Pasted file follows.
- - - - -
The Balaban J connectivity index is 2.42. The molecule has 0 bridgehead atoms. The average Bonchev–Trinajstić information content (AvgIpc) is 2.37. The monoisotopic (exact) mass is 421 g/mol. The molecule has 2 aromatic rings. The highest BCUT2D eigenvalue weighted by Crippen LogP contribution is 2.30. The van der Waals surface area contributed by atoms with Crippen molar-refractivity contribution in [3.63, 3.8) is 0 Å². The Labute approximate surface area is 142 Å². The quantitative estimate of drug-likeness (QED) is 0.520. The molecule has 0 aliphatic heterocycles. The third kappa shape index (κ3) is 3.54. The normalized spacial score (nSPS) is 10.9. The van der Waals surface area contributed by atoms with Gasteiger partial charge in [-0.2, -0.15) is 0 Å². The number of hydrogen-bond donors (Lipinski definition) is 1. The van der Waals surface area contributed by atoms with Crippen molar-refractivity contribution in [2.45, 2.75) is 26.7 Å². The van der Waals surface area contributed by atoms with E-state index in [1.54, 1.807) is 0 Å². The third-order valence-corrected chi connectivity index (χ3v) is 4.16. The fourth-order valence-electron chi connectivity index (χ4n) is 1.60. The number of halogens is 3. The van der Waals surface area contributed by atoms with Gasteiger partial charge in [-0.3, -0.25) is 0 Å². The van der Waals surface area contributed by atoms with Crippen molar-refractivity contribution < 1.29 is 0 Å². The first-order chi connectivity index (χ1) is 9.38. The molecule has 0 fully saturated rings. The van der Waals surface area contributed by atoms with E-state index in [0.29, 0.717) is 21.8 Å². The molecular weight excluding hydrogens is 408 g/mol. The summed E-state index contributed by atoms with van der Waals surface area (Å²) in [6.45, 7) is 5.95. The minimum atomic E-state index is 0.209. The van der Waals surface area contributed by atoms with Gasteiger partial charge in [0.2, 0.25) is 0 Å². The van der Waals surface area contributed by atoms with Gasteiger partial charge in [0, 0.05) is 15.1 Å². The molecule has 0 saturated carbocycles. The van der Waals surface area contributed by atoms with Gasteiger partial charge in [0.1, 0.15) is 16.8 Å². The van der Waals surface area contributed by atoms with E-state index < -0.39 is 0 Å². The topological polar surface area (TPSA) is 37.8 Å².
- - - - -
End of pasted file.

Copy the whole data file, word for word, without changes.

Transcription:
The Balaban J connectivity index is 2.42. The molecule has 0 bridgehead atoms. The average Bonchev–Trinajstić information content (AvgIpc) is 2.37. The monoisotopic (exact) mass is 421 g/mol. The molecule has 2 aromatic rings. The highest BCUT2D eigenvalue weighted by Crippen LogP contribution is 2.30. The van der Waals surface area contributed by atoms with Crippen molar-refractivity contribution in [3.63, 3.8) is 0 Å². The Labute approximate surface area is 142 Å². The quantitative estimate of drug-likeness (QED) is 0.520. The molecule has 0 aliphatic heterocycles. The third kappa shape index (κ3) is 3.54. The normalized spacial score (nSPS) is 10.9. The van der Waals surface area contributed by atoms with Gasteiger partial charge in [-0.2, -0.15) is 0 Å². The number of hydrogen-bond donors (Lipinski definition) is 1. The van der Waals surface area contributed by atoms with Crippen molar-refractivity contribution in [2.45, 2.75) is 26.7 Å². The van der Waals surface area contributed by atoms with E-state index in [1.54, 1.807) is 0 Å². The third-order valence-corrected chi connectivity index (χ3v) is 4.16. The fourth-order valence-electron chi connectivity index (χ4n) is 1.60. The number of halogens is 3. The van der Waals surface area contributed by atoms with Gasteiger partial charge in [-0.3, -0.25) is 0 Å². The van der Waals surface area contributed by atoms with Crippen molar-refractivity contribution < 1.29 is 0 Å². The first-order chi connectivity index (χ1) is 9.38. The molecule has 0 fully saturated rings. The van der Waals surface area contributed by atoms with E-state index in [0.29, 0.717) is 21.8 Å². The molecular weight excluding hydrogens is 408 g/mol. The summed E-state index contributed by atoms with van der Waals surface area (Å²) in [6.45, 7) is 5.95. The minimum atomic E-state index is 0.209. The van der Waals surface area contributed by atoms with Gasteiger partial charge in [0.2, 0.25) is 0 Å². The van der Waals surface area contributed by atoms with Gasteiger partial charge in [0, 0.05) is 15.1 Å². The molecule has 0 saturated carbocycles. The van der Waals surface area contributed by atoms with Gasteiger partial charge in [0.1, 0.15) is 16.8 Å². The van der Waals surface area contributed by atoms with E-state index < -0.39 is 0 Å². The topological polar surface area (TPSA) is 37.8 Å².